Sometimes people ask why it is important for leaders to take a systems perspective. Yesterday, the Government gifted us with a wonderful example.
In 2008 the Justice Department raised its fee for court cases for taking children into care. The fee was increased from £150 to £4,800. It backfired – predictably.
In The Search for Leadership there is a discussion about the dangerous trend for publicly funded services to look out for commercial opportunities. A controversial initiative was launched in 2008 to treat the courts as a business. That was and is the wrong thing to do, not least because the bureaucratic mindset sits ill with a commercial one: the former may be corrupted, without benefiting from commercial success.
But the case here is more than that. It is what systems thinker Russell Ackoff calls ‘doing the wrong thing wronger’. In charging fees, the Justice Department was simply shifting money into its own coffers from local authorities, who receive most of their income in a government grant anyway. But even that wasn’t the most stupid bit. In order to cover the higher court fees the Justice Department decided to give local authorities an extra £40m.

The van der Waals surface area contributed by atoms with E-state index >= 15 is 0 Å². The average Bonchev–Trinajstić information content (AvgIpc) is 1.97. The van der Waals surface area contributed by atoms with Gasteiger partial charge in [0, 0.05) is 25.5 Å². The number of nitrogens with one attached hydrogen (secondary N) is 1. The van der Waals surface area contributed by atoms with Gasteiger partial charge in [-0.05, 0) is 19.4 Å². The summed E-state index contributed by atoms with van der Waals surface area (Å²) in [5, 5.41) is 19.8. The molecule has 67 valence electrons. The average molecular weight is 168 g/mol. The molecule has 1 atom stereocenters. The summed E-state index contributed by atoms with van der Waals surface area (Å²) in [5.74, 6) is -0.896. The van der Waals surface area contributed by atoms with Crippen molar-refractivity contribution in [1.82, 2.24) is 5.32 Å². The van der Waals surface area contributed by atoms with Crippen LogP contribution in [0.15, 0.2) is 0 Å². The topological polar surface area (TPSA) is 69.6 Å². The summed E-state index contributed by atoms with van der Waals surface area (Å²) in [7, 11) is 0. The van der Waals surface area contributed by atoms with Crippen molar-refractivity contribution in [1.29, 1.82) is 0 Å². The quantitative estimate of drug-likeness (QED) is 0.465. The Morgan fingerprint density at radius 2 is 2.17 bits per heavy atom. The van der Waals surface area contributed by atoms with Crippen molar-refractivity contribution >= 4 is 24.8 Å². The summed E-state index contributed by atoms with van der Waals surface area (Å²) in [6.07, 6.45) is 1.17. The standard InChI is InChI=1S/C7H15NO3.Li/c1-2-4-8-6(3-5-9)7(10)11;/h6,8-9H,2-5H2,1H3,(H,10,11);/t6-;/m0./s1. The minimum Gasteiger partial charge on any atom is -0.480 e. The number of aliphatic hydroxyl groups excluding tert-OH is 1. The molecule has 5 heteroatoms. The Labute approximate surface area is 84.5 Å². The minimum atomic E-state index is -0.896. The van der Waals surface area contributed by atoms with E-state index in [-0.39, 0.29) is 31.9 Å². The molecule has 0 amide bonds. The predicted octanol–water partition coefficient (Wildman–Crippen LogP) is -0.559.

In systems thinking terms, if you draw the system boundary around the Justice Department, or even one small part of it, you see what looks like a monopolistic money-making opportunity. If you draw the system boundary round the whole system, you immediately see what a nonsense it is.
The key point to make here however is that no one appeared to ask what the consequence might be from raising the fee level. The answer came: the high cost to local authorities was deterring some social services departments from applying for a court order to take abused and neglected children into care.
So the government has decided to scrap the court fees altogether. They are now £150 worse off!